Reservoir Management of the Blackjack Creek Field
- R.B. Burwell (Exxon Co. U.S.A.) | R.E. Hadlow (Exxon Co. U.S.A.)
- Document ID
- Society of Petroleum Engineers
- Journal of Petroleum Technology
- Publication Date
- October 1977
- Document Type
- Journal Paper
- 1,235 - 1,241
- 1977. Society of Petroleum Engineers
- 5.2.1 Phase Behavior and PVT Measurements, 5.7.2 Recovery Factors, 5.1.2 Faults and Fracture Characterisation, 5.1 Reservoir Characterisation, 1.6.9 Coring, Fishing, 3.1.3 Hydraulic and Jet Pumps, 1.6 Drilling Operations, 5.4.1 Waterflooding, 1.10.1 Drill string components and drilling tools (tubulars, jars, subs, stabilisers, reamers, etc), 3.1.6 Gas Lift, 5.5 Reservoir Simulation, 4.6 Natural Gas, 5.6.2 Core Analysis, 4.3.4 Scale, 5.5.2 Core Analysis, 5.7.5 Economic Evaluations, 3.1 Artificial Lift Systems, 6.5.2 Water use, produced water discharge and disposal, 4.2 Pipelines, Flowlines and Risers, 3 Production and Well Operations
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The major steps taken to assure successful reservoir management of the Blackjack Creekfield are summarized. A team effort between geologists and engineers was used to solve specific problems. The need for reservoir description data and early evaluations is discussed.
The Blackjack Creek field was discovered in Jan. 1972 with the drilling of Exxon's St. Regis 13-3 well. Key reservoir management decisions required early in the development planning stage were concerned with well spacing, treating-plant size, additional recovery potential, and unitization strategy. The importance and need potential, and unitization strategy. The importance and need for extensive reservoir description data were recognized early in the life of the field and a comprehensive plan was developed to acquire these data. The data obtained were major factors in determining well spacing and plant size. A reservoir simulator model was constructed to predict field performance under primary operations and predict field performance under primary operations and to define the additional recovery potential under a water-injection/pressure-maintenance program. With 20-million-bbl incentive for additional recovery defined by the model, unitization efforts were carried out successfully and the field was unitized before the initiation of production. Production history has matched closely production. Production history has matched closely predicted performance that verifies the accuracy of the early predicted performance that verifies the accuracy of the early evaluation.
As shown in Fig. 1, the Blackjack Creek field is located in the Florida Panhandle about 20 miles north of Pensacola. Its discovery represented an important extension Pensacola. Its discovery represented an important extension of the Smackover formation in the Jurassic trend in this area. Other important discoveries in this trend include Jay-Little Escambia Creek, Flomaton, and Big Escambia Creek fields. More recent discoveries include the Chunchula and Hatters Pond fields north of Mobile.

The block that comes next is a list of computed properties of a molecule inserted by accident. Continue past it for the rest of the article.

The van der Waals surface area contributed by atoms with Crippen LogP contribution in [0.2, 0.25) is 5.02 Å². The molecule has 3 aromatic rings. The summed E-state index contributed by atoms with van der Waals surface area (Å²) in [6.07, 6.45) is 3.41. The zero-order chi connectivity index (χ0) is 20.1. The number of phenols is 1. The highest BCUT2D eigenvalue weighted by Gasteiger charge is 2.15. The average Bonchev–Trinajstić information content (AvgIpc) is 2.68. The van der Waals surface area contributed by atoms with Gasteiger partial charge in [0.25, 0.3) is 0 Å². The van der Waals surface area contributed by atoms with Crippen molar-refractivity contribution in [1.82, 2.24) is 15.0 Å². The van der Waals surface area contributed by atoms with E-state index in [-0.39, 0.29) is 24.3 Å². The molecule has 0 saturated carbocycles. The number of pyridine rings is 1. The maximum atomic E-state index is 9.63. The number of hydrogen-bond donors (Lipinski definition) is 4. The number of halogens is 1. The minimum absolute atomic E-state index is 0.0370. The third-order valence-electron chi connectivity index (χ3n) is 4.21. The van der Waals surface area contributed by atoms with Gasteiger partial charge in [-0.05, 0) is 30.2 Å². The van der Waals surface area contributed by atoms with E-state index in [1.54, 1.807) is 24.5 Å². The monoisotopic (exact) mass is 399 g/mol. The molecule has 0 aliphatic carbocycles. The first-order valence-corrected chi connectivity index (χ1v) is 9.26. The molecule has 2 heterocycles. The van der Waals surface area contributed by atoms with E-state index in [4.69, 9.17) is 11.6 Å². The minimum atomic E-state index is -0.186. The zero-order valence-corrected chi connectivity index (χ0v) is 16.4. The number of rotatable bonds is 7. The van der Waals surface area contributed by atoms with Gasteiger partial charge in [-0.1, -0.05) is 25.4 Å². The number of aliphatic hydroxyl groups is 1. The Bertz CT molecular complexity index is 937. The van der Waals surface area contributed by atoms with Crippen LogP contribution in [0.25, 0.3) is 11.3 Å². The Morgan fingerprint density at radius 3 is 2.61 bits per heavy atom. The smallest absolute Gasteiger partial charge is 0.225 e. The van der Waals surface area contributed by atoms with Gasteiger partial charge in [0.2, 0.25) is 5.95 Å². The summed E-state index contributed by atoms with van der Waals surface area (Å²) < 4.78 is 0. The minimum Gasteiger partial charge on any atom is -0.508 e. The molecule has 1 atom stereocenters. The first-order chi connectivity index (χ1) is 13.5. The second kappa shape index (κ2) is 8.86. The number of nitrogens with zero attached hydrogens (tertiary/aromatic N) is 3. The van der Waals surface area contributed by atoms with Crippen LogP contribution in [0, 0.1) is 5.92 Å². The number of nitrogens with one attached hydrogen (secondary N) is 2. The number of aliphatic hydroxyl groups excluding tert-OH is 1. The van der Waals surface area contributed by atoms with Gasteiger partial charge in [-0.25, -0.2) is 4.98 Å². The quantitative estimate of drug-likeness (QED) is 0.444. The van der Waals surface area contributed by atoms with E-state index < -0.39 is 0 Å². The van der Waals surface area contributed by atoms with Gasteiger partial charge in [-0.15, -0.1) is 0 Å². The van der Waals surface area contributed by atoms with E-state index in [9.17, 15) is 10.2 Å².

The Smackover formation in this area occurs at a depth of about 15,700 ft. Dolomites and limestones comprising this formation have a cumulative gross thickness in excess of 400 ft. Core data show that the high-quality productive section of the Smackover is confined to the productive section of the Smackover is confined to the upper, regressive, hardened, pelletal grainstone facies. Only this section of the Smackover was subject to early dolomitization and leaching that preserved and augmented the primary porosity. Porosity development in this facies reaches a maximum thickness of 90 ft at the crest of the structure with pronounced thinning toward the flanks. The lower transgressive algal mat and lime mud deposits retained no effective porosity.
Fig. 2 is a structural map of the top of the Smackover porosity. Structurally, the field is a simple porosity. Structurally, the field is a simple northwest-southeast trending anticline with about 180 ft of closure. The flanks of the field dip gently to the west about 1 1/2 degrees, but steepen to about 4 degrees on the east as the field rolls into the Foshee fault, a major geological feature in this area. There is no evidence of faulting within the productive limits of the field. The oil-water contact was determined to be at - 15,746 ft subsea based on three penetrations. This oil-water contact defines a productive area of about 4,600 acres.
Fig. 3 shows cross-sections illustrating the excellent continuity of the porous reservoir facies (dark-brown dolomite) across the field. These lines of Sections A-A' and B-B' are superimposed on the structure map (Fig. 2). Since the central portion of the structure is underlain by dense, impermeable limestone, water encroachment into the reservoir will occur only around the flanks.
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